Mattel, Inc. v. Momm Amed Ia
Claim Number: FA0204000109758
Complainant is Mattel, Inc., El Segundo, CA (“Complainant”) represented by William Dunnegan, of Perkins & Dunnegan. Respondent is Momm Amed Ia, Kwangju, KOREA (“Respondent”).
REGISTRAR AND DISPUTED DOMAIN NAME
The domain name at issue is <fischerprice.com>, registered with BulkRegister.com.
On May 22, 2002, pursuant to Complainant’s request to have the dispute decided by a single-member Panel, the Forum appointed James P. Buchele as Panelist. The undersigned certifies that he has acted independently and impartially and to the best of his knowledge has no known conflict in serving as Panelist in this proceeding.
Complainant submitted a Complaint to the National Arbitration Forum (the “Forum”) electronically on April 19, 2002; the Forum received a hard copy of the Complaint on April 23, 2002.
On April 19, 2002, BulkRegister.com confirmed by e-mail to the Forum that the domain name <fischerprice.com> is registered with BulkRegister.com and that Respondent is the current registrant of the name. BulkRegister.com has verified that Respondent is bound by the BulkRegister.com registration agreement and has thereby agreed to resolve domain-name disputes brought by third parties in accordance with ICANN’s Uniform Domain Name Dispute Resolution Policy (the “Policy”).
On April 23, 2002, a Notification of Complaint and Commencement of Administrative Proceeding (the “Commencement Notification”), setting a deadline of May 13, 2002 by which Respondent could file a Response to the Complaint, was transmitted to Respondent via e-mail, post and fax, to all entities and persons listed on Respondent’s registration as technical, administrative and billing contacts, and to firstname.lastname@example.org by e-mail.
Having received no Response from Respondent, using the same contact details and methods as were used for the Commencement Notification, the Forum transmitted to the parties a Notification of Respondent Default.
Having reviewed the communications records, the Administrative Panel (the “Panel”) finds that the Forum has discharged its responsibility under Paragraph 2(a) of the Rules for Uniform Domain Name Dispute Resolution Policy (the “Rules”) “to employ reasonably available means calculated to achieve actual notice to Respondent.” Therefore, the Panel may issue its decision based on the documents submitted and in accordance with the ICANN Policy, ICANN Rules, the Forum’s Supplemental Rules and any rules and principles of law that the Panel deems applicable, without the benefit of any Response from Respondent.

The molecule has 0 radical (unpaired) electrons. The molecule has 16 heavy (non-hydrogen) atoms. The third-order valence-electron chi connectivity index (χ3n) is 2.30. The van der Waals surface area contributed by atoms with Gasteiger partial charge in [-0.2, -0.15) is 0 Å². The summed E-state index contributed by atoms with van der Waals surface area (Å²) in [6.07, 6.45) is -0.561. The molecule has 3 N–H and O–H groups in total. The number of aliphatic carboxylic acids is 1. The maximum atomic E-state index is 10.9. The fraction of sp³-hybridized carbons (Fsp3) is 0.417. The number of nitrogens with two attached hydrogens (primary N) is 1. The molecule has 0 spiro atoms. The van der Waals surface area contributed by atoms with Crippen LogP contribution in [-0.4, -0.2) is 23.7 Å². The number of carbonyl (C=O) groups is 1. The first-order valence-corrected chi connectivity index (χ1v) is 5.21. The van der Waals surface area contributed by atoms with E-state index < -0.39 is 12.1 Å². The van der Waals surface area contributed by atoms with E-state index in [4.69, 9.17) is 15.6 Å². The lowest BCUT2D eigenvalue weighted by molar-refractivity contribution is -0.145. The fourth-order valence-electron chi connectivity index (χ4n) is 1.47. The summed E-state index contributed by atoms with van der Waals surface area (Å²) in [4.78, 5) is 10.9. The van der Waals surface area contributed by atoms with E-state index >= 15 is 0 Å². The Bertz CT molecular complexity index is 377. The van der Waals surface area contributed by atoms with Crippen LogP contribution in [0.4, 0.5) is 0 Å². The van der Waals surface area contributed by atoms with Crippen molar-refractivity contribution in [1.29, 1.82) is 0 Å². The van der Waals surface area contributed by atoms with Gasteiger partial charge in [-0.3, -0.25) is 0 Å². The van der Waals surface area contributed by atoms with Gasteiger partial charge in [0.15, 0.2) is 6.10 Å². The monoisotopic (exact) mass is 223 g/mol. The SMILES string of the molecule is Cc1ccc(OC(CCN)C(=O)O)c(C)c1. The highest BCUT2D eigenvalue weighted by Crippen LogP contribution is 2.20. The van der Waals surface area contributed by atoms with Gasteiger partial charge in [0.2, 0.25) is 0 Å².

Complainant requests that the domain name be transferred from Respondent to Complainant.
The disputed domain name <fischerprice.com> is confusingly similar to FISHER-PRICE, a registered mark in which Complainant holds rights.
Respondent has no rights or legitimate interests in respect of the disputed domain name.
Respondent registered and used the disputed domain name in bad faith.
No Response was received.
Complainant holds two trademarks in FISHER-PRICE, registered on the Principal Register of the United States Patent and Trademark Office on August 20, 1996 and March 26, 2002 as Reg. Nos. 1,995,342 and 2,553,463, respectively. The marks have been continuously used in commerce since at least as early as 1994 in association with toy ride-on cars and foul weather gear. Complainant also holds rights in the mark POWER WHEELS BY FISHER-PRICE.
Respondent registered the disputed domain name on August 2, 2000, and has used it to redirect Internet users to unrelated advertising websites.
Paragraph 15(a) of the Rules instructs this Panel to “decide a complaint on the basis of the statements and documents submitted in accordance with the Policy, these Rules and any rules and principles of law that it deems applicable.”
In view of Respondent's failure to submit a Response, the Panel shall decide this administrative proceeding on the basis of the Complainant's undisputed representations pursuant to paragraphs 5(e), 14(a) and 15(a) of the Rules and draw such inferences it considers appropriate pursuant to paragraph 14(b) of the Rules.
Paragraph 4(a) of the Policy requires that the Complainant must prove each of the following three elements to obtain an order that a domain name should be cancelled or transferred:
(1) the domain name registered by the Respondent is identical or confusingly similar to a trademark or service mark in which the Complainant has rights; and
(2) the Respondent has no rights or legitimate interests in respect of the domain name; and
(3) the domain name has been registered and is being used in bad faith.
Identical and/or Confusingly Similar
Complainant has established its rights in the FISHER-PRICE mark through registration with the U.S. Patent and Trademark Office and through continuous subsequent use.